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The Informed Parent

Crohn’s Disease

by Peter W. Welty, M.D., F.A.A.P.
Published on Jun. 18, 2001
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Teenagers are notorious in dismissing serious illnesses or incapacitating health issues that would affect their normal life. A point in fact was 17-year-old Charlie who was recently diagnosed with Crohn’s disease. Upon being informed of his illness Charlie soon grew angry, refusing to take the medication. This attitude was followed by denial. And of course the disease grew worse.

What exactly is Crohn’s disease? It is a chronic inflammatory disease of the intestine. It usually causes ulcerations in the small and large intestine, but can affect any part of the intestine, from the mouth to the anus. Crohn’s tends to run in families, and it generally first affects teens and young adults. This is a chronic, recurring disease with periods of flare-ups and remissions.

The cause of Crohn’s is unknown, and the topic is under research at this time. It is believed that Crohn’s may be related to abnormalities in the body’s immune system to its bowel contents. The immune system of those with the disease tends to react to a variety of substances in the intestine, and causes inflammation and ulcerations. This abnormally active immunity is felt to be inherited. Certain chromosomal markers have been found in those with the disease.

Symptoms of those with Crohn’s include abdominal pain and cramping, diarrhea, and sometimes bloody and rectal bleeding. Often there is a fever. The treatment for the disease includes medicines such as salicylate preparations, corticosteroids, antibiotics, and medications to suppress body immunity. Which treatment is used depends on the severity of the disease. Some with advances Crohn’s may need surgery. Dietary changes may need to be made, including a low fiber diet, and vitamin supplementation. Occasionally, a liquid or a TPN diet is necessary.

Charlie has been diagnosed with a serious chronic illness. Unfortunately it cannot be ignored. It will require his constant vigilance and care. Teenagers have trouble accepting and managing any chronic illness, whether it is Crohn’s disease, diabetes or asthma. It is difficult enough to traverse adolescence without doing so while concerned about a chronic disease. Many teens do not want to accept that they have a serious illness. Therefore, they will not take their medications in an effort to hope that it will go away. They become angry at having to restrict their diet. They may become frustrated that life is not worth living if it is so difficult. Many teens with colostomy bags have trouble managing issues such as dating, wearing tight clothing, going to the beach, etc.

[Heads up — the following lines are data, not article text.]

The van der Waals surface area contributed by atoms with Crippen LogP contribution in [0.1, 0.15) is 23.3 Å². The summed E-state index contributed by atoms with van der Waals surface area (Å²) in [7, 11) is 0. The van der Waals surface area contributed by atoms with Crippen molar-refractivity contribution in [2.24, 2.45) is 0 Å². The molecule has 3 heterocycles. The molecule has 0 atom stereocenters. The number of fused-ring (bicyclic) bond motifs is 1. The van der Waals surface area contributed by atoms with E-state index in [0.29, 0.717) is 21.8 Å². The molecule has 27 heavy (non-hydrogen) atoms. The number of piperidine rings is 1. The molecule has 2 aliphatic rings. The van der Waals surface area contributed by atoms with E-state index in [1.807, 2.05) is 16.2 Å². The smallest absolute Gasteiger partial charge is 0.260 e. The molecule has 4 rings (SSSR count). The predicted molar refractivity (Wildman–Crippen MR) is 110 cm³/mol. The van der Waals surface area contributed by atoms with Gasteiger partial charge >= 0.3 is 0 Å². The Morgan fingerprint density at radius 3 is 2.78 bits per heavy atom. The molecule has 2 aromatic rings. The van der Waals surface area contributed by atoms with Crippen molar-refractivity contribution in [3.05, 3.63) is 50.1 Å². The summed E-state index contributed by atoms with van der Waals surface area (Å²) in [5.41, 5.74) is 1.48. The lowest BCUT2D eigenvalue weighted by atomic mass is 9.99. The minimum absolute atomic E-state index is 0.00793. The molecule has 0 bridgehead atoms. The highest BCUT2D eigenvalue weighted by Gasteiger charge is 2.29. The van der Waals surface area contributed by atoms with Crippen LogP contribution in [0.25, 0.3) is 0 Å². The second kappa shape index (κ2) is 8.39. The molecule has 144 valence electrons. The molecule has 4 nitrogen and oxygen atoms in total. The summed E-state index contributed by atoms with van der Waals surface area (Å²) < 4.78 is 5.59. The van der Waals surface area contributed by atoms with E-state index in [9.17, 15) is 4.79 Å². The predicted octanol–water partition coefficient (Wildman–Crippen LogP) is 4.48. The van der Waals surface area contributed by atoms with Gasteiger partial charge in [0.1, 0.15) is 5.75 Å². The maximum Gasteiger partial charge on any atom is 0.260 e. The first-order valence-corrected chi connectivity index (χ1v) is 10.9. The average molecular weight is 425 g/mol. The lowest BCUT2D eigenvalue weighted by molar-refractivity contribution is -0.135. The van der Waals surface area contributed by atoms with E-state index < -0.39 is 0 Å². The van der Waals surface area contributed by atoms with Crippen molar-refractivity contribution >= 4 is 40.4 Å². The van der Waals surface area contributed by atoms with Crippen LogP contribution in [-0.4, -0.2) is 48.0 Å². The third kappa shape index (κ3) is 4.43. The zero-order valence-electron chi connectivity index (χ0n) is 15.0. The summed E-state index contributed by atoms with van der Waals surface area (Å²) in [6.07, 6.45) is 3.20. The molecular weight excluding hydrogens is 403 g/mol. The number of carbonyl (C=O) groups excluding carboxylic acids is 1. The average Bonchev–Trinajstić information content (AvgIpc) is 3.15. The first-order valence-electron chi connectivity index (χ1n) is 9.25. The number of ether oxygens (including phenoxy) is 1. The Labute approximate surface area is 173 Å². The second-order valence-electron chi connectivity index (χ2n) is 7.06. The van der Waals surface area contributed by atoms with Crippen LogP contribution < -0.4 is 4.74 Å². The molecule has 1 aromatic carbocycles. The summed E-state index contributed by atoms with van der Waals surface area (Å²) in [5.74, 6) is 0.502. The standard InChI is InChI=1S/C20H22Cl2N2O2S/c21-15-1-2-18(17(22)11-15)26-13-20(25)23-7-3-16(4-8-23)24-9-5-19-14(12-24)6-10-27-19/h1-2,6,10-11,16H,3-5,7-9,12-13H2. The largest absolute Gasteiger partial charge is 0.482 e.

It is important to try to let Charlie have as much control over his disease as possible. He should be the primary contact with his doctor, and should be able to freely voice his concerns, side effects of his medications, and his symptoms. It might be helpful to set up a specific behavioral chart, where he obtains a reward or privilege for taking all of his medicine, or sticking to his diet.

He also needs an opportunity to be able to talk about his feelings and concerns with others. Moms may be good as a shoulder to cry on, but Charlie would also greatly benefit from a support group. There are great support groups for teens with Crohn’s disease in large medical centers. Learning how to manage Crohn’s as a teen is best learned from another sympathetic teen with the same disorder.

Additionally, there are many wonderful web sites available for those with the disease to provide information as well as on-line support.




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